Published On: December 3, 2015

Google has transformed blended learning by empowering learners to share and collaborate on a cloud-based platform, but what about learners who need learning, language, and sensory support? We will explore Read&Write and its potential for creating a more inclusive learning environment for all learners in the Boston Public Schools.


Rhianon E. Gutierrez is a Digital Learning Specialist on the Boston Public Schools Digital Learning Team (DLT). The DLT envisions universally accessible learning environments in which students become connected, engaged, and responsible digital citizens. The DLT is committed to preparing 21st-century learners for their futures through supporting educators’ innovation and integration of digital and instructional technologies. Find her on Twitter at @RhianonElan.



Read&Write for Google Chrome™: A Chrome Extension with Inclusive Potential

“It’s not a SPED tool. It’s a 21st century tool.”

It didn’t take long before I nodded in agreement. Since being introduced to Read&Write for Google Chrome™ this fall, I have experienced its value as a 21st century tool for reading and writing. I’ve reflected deeper on my own learning, strengthened my understanding of Google Apps for Education (GAFE), and solidified my belief in the inclusive potential of the tool for all students.

Learner Variability as a Foundation

Research has shown that learners are highly variable and that there is no average learner (Rose and Meyer, 2002, Rose, 2013). Within the Boston Public Schools alone, 1 in 5 students has a disability and more than 40% speak a language other than English (2015). Learners in the margins can and should be the catalyst for championing and designing inclusive and flexible educational tools and learning environments. By designing for those in the margins, we create tools that benefit many. Read&Write for Google Chrome™, a Chrome extension developed by Texthelp, is an outstanding example of this thinking.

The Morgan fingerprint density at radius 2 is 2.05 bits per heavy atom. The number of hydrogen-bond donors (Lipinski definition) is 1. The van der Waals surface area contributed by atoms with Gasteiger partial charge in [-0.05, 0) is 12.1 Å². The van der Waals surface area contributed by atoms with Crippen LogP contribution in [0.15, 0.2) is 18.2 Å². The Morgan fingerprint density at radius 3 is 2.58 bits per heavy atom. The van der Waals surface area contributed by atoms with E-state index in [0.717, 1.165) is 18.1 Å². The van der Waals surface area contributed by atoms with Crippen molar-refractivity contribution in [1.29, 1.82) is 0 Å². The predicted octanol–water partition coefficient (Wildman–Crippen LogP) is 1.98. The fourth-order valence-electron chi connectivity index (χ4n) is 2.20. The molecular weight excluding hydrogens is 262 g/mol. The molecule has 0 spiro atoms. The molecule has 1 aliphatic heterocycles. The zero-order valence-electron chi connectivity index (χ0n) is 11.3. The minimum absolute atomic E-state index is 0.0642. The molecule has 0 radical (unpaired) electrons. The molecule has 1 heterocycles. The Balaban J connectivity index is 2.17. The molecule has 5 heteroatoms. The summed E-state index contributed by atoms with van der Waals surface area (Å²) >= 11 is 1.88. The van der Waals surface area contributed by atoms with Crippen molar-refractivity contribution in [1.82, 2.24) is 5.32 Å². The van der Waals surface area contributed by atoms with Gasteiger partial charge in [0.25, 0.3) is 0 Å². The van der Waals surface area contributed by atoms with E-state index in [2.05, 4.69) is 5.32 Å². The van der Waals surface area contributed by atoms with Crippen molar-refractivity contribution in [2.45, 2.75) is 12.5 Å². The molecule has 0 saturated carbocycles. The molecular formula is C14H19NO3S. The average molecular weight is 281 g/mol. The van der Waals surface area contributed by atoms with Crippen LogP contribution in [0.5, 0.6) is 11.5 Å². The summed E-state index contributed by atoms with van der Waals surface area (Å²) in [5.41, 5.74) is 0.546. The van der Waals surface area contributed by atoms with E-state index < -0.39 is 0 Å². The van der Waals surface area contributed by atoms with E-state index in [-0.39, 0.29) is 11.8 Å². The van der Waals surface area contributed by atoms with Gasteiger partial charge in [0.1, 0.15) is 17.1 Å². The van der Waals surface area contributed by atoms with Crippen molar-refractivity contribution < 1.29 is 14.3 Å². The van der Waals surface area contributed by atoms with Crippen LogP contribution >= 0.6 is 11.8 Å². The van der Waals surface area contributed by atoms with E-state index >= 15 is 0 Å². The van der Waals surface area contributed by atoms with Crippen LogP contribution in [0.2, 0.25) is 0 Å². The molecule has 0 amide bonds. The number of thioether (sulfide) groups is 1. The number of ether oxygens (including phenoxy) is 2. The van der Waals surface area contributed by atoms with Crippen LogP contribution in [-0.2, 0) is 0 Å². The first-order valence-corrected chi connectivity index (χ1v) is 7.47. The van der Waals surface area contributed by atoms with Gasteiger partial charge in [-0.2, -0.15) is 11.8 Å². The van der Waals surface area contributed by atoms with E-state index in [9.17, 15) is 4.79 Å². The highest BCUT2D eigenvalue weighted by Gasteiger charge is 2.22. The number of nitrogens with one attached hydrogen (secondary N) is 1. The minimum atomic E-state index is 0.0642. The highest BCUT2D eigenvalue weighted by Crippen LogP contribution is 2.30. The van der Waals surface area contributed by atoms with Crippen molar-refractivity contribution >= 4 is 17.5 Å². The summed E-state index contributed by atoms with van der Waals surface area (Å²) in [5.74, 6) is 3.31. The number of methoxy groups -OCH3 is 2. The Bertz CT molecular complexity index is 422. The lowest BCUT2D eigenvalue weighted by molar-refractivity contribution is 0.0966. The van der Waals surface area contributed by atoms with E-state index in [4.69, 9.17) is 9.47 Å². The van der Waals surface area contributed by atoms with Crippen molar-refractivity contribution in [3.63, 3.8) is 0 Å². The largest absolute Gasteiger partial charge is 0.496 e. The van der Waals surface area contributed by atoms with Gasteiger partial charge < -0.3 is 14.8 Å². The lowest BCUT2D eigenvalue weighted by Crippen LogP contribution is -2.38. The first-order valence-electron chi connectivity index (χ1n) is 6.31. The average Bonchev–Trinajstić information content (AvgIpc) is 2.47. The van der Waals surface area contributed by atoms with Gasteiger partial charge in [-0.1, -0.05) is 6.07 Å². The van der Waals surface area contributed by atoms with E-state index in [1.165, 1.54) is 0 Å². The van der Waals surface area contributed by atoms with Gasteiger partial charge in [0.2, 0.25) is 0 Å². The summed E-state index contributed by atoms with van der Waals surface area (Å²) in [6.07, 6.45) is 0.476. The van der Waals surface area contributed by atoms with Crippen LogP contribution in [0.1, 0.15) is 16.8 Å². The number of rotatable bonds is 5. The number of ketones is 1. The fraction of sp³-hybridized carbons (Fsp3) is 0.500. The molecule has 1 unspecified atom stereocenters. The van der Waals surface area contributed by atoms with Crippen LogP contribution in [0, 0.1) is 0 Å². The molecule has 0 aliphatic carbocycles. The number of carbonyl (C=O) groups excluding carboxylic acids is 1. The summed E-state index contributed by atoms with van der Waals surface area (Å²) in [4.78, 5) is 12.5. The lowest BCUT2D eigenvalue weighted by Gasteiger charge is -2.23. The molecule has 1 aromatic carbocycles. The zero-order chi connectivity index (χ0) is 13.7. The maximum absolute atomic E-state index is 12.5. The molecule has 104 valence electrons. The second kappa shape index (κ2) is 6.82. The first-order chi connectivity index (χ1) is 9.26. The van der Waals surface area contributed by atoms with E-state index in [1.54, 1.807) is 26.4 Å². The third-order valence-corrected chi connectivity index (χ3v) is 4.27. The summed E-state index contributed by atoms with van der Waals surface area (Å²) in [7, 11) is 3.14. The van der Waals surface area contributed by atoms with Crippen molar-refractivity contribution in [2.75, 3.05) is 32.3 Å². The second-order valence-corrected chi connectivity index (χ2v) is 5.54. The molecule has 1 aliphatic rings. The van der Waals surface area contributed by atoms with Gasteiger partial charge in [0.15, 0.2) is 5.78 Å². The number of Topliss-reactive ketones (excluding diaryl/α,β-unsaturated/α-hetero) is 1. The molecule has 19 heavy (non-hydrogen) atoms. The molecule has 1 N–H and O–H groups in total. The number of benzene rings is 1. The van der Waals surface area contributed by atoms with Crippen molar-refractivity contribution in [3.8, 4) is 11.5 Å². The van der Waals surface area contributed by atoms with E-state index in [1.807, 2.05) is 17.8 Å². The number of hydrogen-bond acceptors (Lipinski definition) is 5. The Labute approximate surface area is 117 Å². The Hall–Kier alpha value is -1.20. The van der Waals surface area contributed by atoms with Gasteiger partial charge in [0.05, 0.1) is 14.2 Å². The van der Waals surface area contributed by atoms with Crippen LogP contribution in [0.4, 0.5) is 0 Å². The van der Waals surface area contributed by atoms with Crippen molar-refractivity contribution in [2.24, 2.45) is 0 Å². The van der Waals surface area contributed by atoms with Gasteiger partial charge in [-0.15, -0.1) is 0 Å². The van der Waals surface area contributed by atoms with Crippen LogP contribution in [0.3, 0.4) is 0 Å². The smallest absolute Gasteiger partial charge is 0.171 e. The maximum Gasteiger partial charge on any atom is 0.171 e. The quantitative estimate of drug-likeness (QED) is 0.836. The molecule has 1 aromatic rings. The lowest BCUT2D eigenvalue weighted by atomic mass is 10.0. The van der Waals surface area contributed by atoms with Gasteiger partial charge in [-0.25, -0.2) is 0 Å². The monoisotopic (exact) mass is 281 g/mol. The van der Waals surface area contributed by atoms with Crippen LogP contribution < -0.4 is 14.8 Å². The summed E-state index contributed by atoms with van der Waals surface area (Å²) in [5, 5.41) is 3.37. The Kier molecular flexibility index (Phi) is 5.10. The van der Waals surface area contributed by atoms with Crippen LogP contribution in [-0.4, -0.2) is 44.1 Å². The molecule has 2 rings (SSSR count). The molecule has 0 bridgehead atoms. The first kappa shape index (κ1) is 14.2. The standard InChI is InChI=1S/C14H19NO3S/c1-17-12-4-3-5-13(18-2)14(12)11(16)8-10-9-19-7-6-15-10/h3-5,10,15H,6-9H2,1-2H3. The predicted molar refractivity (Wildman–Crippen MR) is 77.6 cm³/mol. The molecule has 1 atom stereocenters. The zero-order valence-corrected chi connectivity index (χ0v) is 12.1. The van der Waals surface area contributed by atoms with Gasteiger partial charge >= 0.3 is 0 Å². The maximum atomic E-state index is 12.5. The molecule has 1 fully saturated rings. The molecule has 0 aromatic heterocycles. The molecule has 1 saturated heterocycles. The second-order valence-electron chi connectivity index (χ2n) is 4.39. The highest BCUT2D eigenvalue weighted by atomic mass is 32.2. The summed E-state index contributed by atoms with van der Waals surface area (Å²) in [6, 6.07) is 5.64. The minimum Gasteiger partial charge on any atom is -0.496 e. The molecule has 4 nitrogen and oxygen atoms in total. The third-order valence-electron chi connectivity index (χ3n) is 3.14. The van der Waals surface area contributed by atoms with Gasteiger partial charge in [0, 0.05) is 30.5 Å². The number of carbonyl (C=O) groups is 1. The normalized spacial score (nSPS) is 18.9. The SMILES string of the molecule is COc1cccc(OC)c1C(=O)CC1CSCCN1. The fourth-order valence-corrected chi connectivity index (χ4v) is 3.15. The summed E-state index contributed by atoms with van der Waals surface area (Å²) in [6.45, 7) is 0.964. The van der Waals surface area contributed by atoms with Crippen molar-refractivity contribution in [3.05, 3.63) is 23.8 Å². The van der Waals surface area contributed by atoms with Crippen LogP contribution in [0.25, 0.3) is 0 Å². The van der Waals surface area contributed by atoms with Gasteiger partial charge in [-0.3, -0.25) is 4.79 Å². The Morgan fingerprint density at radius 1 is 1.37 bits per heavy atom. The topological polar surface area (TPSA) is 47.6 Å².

The Importance of Read&Write for Google Chrome™

Beginning December 2, 2015, all Boston Public Schools staff and students will have access to the Read&Write for Google Chrome™ extension when logged into the Chrome browser with their BPS Google account. The extension supports Google Docs, PDFs, EPUBs, Kes files, and webpages when using a Chrome browser on a OS X, Windows, or Chrome OS device.

The tool is already used worldwide by millions of people in education. Teachers have reported that students intuitively know how to use the tool and that its features support both independent and collaborative work. A March 2015 article shows how the tool was used by students in special education and general education in the Grand Forks Public Schools in North Dakota. A May 2015 blog post documents how high school students working at their school’s Help Desk in Lynnfield, Massachusetts used the tool and gave feedback to Texthelp to improve the tool.

Using Google Apps for Education (GAFE)

Read&Write for Google Chrome™ leverages the familiarity of the Chrome browser and encourages better use of the browser. Its functional criteria is that you must login to your Chrome browser with your BPS email in order to access the tool. Since we don’t all have the same login behaviors, it’s important to monitor how you login and what email you use. For support with this, consider reviewing the BPS Read&Write setup document.

The tool’s features seamlessly work with almost all Google Apps for Education (GAFE). Students can use the tool to conduct online research, read inaccessible documents, create online presentations, and write papers individually or in collaboration with others. The tool provides just-in-time support for students to use Google Drive, Docs, Slides, Classroom, and more.